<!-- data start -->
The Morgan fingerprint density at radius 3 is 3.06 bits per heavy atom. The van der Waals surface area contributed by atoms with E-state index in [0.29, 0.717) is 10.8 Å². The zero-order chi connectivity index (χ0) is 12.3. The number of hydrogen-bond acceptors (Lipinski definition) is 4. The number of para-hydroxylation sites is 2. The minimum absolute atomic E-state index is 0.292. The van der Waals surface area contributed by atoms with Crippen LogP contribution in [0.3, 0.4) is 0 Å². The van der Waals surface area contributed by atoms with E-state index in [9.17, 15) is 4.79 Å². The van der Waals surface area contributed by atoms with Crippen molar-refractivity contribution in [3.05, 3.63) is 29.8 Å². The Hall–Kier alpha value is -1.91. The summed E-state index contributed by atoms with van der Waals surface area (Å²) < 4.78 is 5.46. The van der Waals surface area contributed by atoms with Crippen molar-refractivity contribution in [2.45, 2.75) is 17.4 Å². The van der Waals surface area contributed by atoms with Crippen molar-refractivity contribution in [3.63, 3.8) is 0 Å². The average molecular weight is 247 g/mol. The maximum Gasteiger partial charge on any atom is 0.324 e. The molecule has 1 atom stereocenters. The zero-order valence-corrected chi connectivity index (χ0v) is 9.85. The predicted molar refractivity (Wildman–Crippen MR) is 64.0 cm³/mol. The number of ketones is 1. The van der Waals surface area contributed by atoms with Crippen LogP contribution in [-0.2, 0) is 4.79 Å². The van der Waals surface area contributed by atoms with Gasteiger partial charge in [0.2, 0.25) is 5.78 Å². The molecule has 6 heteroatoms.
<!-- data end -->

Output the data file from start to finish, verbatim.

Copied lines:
The Morgan fingerprint density at radius 3 is 3.06 bits per heavy atom. The van der Waals surface area contributed by atoms with E-state index in [0.29, 0.717) is 10.8 Å². The zero-order chi connectivity index (χ0) is 12.3. The number of hydrogen-bond acceptors (Lipinski definition) is 4. The number of para-hydroxylation sites is 2. The minimum absolute atomic E-state index is 0.292. The van der Waals surface area contributed by atoms with Crippen LogP contribution in [0.3, 0.4) is 0 Å². The van der Waals surface area contributed by atoms with E-state index in [9.17, 15) is 4.79 Å². The van der Waals surface area contributed by atoms with Crippen molar-refractivity contribution in [3.05, 3.63) is 29.8 Å². The Hall–Kier alpha value is -1.91. The summed E-state index contributed by atoms with van der Waals surface area (Å²) < 4.78 is 5.46. The van der Waals surface area contributed by atoms with Crippen molar-refractivity contribution in [2.45, 2.75) is 17.4 Å². The van der Waals surface area contributed by atoms with Crippen molar-refractivity contribution in [3.63, 3.8) is 0 Å². The average molecular weight is 247 g/mol. The maximum Gasteiger partial charge on any atom is 0.324 e. The molecule has 1 atom stereocenters. The zero-order valence-corrected chi connectivity index (χ0v) is 9.85. The predicted molar refractivity (Wildman–Crippen MR) is 64.0 cm³/mol. The number of ketones is 1. The van der Waals surface area contributed by atoms with Crippen LogP contribution in [-0.2, 0) is 4.79 Å². The van der Waals surface area contributed by atoms with Gasteiger partial charge in [0.2, 0.25) is 5.78 Å². The molecule has 6 heteroatoms.